Oct 18, 2010 10:38 PM by Jeannette Hynes
An Oklahoma man is not currently facing charges for threatening to kill Colorado Springs Police officers. It's a bizarre turn of events that has put John Patrick Winkler, 43, in the El Paso County Jail on drug charges.
On the afternoon of October 12, a 20-year-old man named John Reed Winkler managed to unbuckle his seat belt, open the door of an unmarked police car, and roll onto I-25. Winkler was hit by oncoming traffic and died from his injuries a day later.
The younger Winkler was wanted for theft charges, accused of stealing DVDs and video games from the Monument Walmart. Court records also show police detectives found drugs (Methadone Hydrochloride and Alprazolam) in his possession in June of this year.
Thursday, Colorado Springs police officers arrested his father, John P. Winkler, after officers learned he was going to "kill the cops that threw his son out of the car," according to court records.
"We aren't commonly threatened to where someone specifically targets you and says, 'I'm going to kill you,' and then lays out a plan for how they're going to carry out that threat," explains Sergeant Steve Noblitt, spokesperson for the Colorado Springs Police Department.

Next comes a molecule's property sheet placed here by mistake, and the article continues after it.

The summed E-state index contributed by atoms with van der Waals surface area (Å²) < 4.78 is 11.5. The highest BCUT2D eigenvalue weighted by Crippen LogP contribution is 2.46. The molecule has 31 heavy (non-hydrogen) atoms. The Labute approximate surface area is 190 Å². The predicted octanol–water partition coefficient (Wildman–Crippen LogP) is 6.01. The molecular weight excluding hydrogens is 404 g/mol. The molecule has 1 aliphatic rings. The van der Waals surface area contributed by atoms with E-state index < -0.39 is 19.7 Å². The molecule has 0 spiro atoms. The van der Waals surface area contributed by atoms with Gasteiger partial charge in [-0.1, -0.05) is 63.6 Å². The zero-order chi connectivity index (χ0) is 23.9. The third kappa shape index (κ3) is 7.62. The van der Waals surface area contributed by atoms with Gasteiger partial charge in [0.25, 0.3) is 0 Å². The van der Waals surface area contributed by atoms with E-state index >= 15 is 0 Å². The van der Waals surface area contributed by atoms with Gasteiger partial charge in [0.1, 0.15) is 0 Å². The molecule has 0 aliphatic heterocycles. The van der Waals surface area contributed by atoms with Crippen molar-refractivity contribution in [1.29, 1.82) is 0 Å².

The Affidavit of Probable Cause for John P. Winkler states, because of the information police received from Winkler's parole officer in Oklahoma, police in the Colorado Springs-area were on heightened alert, and undercover officers tracked the elder Winkler until they could arrest him for his outstanding felony warrant from Oklahoma.
He'd been convicted for assaults with deadly/dangerous weapons so police say they wanted to make sure they made a clean arrest.
"To be able to target him once he's away from his car and not expecting police contact is really what we were looking for," says Noblitt.
Detectives found drugs and meth-making materials in his truck, but no gun. The elder Winkler is facing drug charges, and because of the threats he admitted to making against officers, his bond is $100,000 instead of $10,000.
Read the probable cause affidavits here.
Read the related court document to this case here.